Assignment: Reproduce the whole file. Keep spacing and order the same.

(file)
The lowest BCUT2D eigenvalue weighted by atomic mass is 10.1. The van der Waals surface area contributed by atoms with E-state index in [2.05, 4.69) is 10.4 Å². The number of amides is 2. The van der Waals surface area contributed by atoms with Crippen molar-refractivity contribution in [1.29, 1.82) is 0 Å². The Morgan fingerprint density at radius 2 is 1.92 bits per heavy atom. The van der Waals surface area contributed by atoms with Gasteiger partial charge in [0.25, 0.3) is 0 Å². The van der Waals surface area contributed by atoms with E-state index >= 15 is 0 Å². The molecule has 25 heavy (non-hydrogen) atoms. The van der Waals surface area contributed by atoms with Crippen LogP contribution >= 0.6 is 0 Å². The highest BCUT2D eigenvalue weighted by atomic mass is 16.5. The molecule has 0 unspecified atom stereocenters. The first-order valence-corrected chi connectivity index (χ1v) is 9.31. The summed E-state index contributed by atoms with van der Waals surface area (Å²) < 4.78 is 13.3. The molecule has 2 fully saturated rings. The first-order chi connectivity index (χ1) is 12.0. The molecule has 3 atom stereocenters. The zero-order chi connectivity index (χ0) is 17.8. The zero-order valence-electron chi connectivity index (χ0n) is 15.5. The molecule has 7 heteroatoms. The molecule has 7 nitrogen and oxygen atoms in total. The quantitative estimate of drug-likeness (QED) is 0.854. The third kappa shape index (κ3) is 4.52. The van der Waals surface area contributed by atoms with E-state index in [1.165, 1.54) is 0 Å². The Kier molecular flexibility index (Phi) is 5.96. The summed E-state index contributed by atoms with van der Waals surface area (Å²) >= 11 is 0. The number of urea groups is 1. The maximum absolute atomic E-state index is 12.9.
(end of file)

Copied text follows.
The lowest BCUT2D eigenvalue weighted by atomic mass is 10.1. The van der Waals surface area contributed by atoms with E-state index in [2.05, 4.69) is 10.4 Å². The number of amides is 2. The van der Waals surface area contributed by atoms with Crippen molar-refractivity contribution in [1.29, 1.82) is 0 Å². The Morgan fingerprint density at radius 2 is 1.92 bits per heavy atom. The van der Waals surface area contributed by atoms with Gasteiger partial charge in [0.25, 0.3) is 0 Å². The van der Waals surface area contributed by atoms with E-state index >= 15 is 0 Å². The molecule has 25 heavy (non-hydrogen) atoms. The van der Waals surface area contributed by atoms with Crippen LogP contribution >= 0.6 is 0 Å². The highest BCUT2D eigenvalue weighted by atomic mass is 16.5. The molecule has 0 unspecified atom stereocenters. The first-order valence-corrected chi connectivity index (χ1v) is 9.31. The summed E-state index contributed by atoms with van der Waals surface area (Å²) < 4.78 is 13.3. The molecule has 2 fully saturated rings. The first-order chi connectivity index (χ1) is 12.0. The molecule has 3 atom stereocenters. The zero-order chi connectivity index (χ0) is 17.8. The zero-order valence-electron chi connectivity index (χ0n) is 15.5. The molecule has 7 heteroatoms. The molecule has 7 nitrogen and oxygen atoms in total. The quantitative estimate of drug-likeness (QED) is 0.854. The third kappa shape index (κ3) is 4.52. The van der Waals surface area contributed by atoms with E-state index in [1.165, 1.54) is 0 Å². The Kier molecular flexibility index (Phi) is 5.96. The summed E-state index contributed by atoms with van der Waals surface area (Å²) >= 11 is 0. The number of urea groups is 1. The maximum absolute atomic E-state index is 12.9.